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Goose Lake, NB  Lighthouse destroyed.   

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Goose Lake Lighthouse

A square, pyramidal tower with an attached dwelling was built near Goose Lake on the southwest coast of Miscou Island in 1874 and placed in operation the following April by Keeper Dositee J.B. Robichaux. The iron lantern atop the 8.5-metre tower housed a lighting apparatus with a circular-wick lamp and seventeen-inch reflector on each of its two faces and revolved to produce a white flash every sixty seconds that helped mark the entrance to Chaleur Bay. The cost of the lighthouse, including the illuminating apparatus use $3,742.43, and Keeper Robichaux received an annual salary of $200.

Drifting sand and an eroding shore were constant problems at the station. A storm in November 1897 washed away the beach near the tower necessitating the relocation of the oil house and the construction of a sea wall. A more extensive breakwater was built on the sea side of the lighthouse in 1906.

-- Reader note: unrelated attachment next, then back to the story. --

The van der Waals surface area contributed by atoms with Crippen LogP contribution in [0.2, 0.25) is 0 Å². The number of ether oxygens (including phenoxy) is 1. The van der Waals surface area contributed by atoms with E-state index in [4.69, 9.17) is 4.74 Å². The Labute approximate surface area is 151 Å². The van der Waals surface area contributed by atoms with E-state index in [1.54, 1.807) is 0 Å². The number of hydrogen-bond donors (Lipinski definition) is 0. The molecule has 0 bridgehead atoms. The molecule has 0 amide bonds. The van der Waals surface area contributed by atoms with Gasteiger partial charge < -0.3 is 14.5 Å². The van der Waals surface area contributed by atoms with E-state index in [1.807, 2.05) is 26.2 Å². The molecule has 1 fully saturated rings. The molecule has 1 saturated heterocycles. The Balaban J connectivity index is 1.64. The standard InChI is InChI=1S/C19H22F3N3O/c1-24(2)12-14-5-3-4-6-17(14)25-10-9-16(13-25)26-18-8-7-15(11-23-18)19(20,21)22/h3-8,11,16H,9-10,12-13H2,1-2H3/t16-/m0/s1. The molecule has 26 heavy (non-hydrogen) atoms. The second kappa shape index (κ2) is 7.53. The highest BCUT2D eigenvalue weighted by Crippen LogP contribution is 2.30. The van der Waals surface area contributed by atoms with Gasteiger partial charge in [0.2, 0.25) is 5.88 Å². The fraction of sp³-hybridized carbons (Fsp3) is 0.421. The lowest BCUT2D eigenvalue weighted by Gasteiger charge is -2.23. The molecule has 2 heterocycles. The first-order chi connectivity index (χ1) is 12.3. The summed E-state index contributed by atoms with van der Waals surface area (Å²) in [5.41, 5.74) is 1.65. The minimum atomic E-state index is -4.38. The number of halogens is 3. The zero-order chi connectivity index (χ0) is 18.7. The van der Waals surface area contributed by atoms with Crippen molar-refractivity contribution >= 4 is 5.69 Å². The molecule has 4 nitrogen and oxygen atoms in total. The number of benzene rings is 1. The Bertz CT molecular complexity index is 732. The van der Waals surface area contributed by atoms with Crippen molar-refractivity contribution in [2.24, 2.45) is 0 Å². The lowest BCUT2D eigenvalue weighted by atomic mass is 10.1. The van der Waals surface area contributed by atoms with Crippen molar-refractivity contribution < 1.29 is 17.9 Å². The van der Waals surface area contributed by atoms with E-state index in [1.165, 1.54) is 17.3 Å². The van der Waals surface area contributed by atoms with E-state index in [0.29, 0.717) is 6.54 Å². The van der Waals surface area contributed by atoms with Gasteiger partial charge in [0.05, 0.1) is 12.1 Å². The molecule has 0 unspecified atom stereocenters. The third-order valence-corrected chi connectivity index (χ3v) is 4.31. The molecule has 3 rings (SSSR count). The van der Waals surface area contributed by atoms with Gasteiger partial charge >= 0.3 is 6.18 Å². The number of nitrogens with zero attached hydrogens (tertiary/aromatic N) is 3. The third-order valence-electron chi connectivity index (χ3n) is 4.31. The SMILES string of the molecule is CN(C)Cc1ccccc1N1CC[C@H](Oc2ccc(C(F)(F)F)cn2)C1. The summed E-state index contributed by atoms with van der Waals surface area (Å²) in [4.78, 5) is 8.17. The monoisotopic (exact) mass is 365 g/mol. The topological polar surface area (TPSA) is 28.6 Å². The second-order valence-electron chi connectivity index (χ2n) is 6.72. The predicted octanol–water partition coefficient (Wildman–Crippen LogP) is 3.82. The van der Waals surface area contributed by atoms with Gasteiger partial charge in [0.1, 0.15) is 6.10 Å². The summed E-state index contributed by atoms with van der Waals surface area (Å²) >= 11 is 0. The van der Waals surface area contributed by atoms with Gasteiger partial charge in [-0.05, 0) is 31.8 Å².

In 1915, a fourth-order lens was mounted in the lantern room to produce a distinctive characteristic of ten seconds of light followed by a five-second eclipse. A pole light replaced the lighthouse in 1948 followed by a red skeletal tower, surmounted by a white wooden lantern, which served until 1967. .

Keepers: Dositee J.B. Robichaux (1875 1888), John David Brune (1888 1913), C. R. Brune (1913 at least 1930).

References

  1. Annual Report of the Department of Marine, various years.

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